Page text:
The Broncos only sit ahead of North Queensland, Canterbury and the Warriors, which isn’t a pretty place to be in 2021. Parramatta are able to get away with stowing a utility on their bench because they gain around 100 metres more per match than Brisbane in pre contact metres. Which means they’re getting to contact later, where Brisbane forwards are getting hit early and are needing to push through contact to generate a smaller number of metres.

Kevin Walters wasting an interchange position on Croft or Dearden may be one of the reasons why the Broncos forwards are able to hold up early but fade late in games. Adding another big man on the bench and rotating their starting pack more often may alleviate that in this seasons fatigue riddled NRL.

The Wests Tigers are in a similar position to the Broncos with their low pre contact metres, but that is more due to their forwards inability to push through contact which was something I covered in 2020 and Tigers fans know too well.

Round 5 Interchange impact players

In Round 1 I highlighted Isaiah Papali’i’s huge impact off the bench for the Eels with nearly 200 metres gained. That was the highest run metre total by an interchange player since the start of 2020.

In Round 5 we had two similar performances, which I’ve additionally highlighted below.

Despite infuriating everyone with his grubbiness and inability to remain available, especially Roosters fans, Jared Warea-Hargreaves eclipsed Papali’I’s mark in Round 1 on the way to over 200 metres gained in just 43 minutes from 21 runs. The platform laid by him enabled the Roosters to stay in and ultimately win the game through some brilliance from Sam Walker.  

That effort from the Roosters prop took a lot of the attention away from another huge effort though the middle by Panthers forward Spencer Leniu. He couldn’t match the other two for total metres gained with 183, but he smashed out 14 runs in just 26 minutes as Penrith ran through the Raiders.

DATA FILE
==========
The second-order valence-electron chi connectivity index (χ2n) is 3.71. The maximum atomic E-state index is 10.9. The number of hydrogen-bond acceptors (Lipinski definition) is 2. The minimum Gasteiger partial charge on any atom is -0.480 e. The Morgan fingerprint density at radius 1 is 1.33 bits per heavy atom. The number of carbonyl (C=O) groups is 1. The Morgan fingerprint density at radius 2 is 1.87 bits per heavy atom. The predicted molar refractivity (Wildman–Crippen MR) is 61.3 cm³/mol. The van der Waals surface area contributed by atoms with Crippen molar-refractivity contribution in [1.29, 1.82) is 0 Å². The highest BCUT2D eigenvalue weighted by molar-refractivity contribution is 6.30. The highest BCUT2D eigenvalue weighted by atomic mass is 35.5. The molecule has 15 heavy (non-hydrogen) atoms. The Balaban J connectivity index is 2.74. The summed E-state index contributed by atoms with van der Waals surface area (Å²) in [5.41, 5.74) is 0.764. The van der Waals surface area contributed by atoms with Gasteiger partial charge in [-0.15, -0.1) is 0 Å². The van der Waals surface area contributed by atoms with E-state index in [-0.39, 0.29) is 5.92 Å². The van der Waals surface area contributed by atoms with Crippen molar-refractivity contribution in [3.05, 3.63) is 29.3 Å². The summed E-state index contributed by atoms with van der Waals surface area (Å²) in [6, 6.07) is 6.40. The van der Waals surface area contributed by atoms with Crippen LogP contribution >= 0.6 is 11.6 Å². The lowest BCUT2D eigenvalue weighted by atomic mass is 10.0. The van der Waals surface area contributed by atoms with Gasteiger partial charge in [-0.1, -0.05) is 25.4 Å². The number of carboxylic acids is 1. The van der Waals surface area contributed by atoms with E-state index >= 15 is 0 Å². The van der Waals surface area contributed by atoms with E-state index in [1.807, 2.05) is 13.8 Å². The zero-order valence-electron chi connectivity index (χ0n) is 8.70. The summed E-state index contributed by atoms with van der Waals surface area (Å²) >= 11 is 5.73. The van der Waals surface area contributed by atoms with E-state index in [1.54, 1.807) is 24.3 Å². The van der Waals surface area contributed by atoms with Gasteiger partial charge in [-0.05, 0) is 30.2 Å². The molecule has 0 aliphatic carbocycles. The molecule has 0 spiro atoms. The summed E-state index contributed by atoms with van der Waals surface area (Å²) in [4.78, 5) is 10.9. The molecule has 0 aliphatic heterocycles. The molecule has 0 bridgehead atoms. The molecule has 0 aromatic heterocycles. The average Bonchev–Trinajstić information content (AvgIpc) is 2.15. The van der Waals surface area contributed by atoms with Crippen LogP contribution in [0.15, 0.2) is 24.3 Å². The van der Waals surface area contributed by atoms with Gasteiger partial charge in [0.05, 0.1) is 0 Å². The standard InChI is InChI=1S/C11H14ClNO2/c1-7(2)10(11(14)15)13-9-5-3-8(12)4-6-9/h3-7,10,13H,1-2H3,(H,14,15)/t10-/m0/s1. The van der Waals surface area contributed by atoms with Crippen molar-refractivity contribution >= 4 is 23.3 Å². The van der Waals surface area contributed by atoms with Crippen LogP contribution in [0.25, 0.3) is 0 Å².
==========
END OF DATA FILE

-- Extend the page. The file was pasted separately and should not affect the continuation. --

If you’ve been following the Eye Test on Twitter (and you should be), you may have noticed that Leniu has been posting some huge Run % numbers all season. If you don’t know what Run % is, there’s a post on the site explaining it, but in short it’s an advanced statistic that shows the rate at which a player completes runs whilst they’re on the field. Leniu’s rate for 2021 so far is 19.98%, which means he’s completing a run one in every five plays whilst on the field. Further, it means every full set the Panthers have, Leniu is running the ball at once during that set. And his season run rate is 2% higher than anyone else in the NRL, seen in the below table of season leaders for Run %.

That 14 runs in 26 minutes resulted in a Run % of 24.76%, meaning he was running the ball on one in four Panthers possessions. Occasionally you may see that sort of rate for a player playing fewer than 20 minutes, but rarely above it. It’s no wonder than Leniu is becoming one of the premier bench players in the NRL.

Brian To’o continues his domination with the ball

Keeping with the Panthers theme this week, and it’s hard not to with their continued dominance of the competition, is more Brian To’o run domination.

Last week I shared a visualisation of his run attempts and tackle busts, where he’s sitting among the most dangerous in the NRL. This week it’s breaking down the length of his runs.

Below is a plot of the average number of long runs (greater than 8 metres) against the average number of short runs (fewer than 8 metres). Gold data points represent interchange players, whilst blue points represent starting players.

The Panthers winger sits atop the NRL at nearly 16 runs per game of 8 metres or more, with only David Klemmer (14 per game) and Roger Tuivasa-Sheck (13.8 per game) approaching him. Three quarters of his runs are 8 metres or more, which is a considerable percentage when you are running nearly 21 times per game for over 200 metres.

To’o wasn’t a slouch last season either, sitting only behind Jason Taumalolo, Klemmer and Tuivasa-Sheck.

I’ve also noted Marcelo Montoya’s performance on this chart as well as he’s been a huge outlier in two straight seasons now and is almost the antithesis of To’o, with twice as many runs under 8 metres as over it.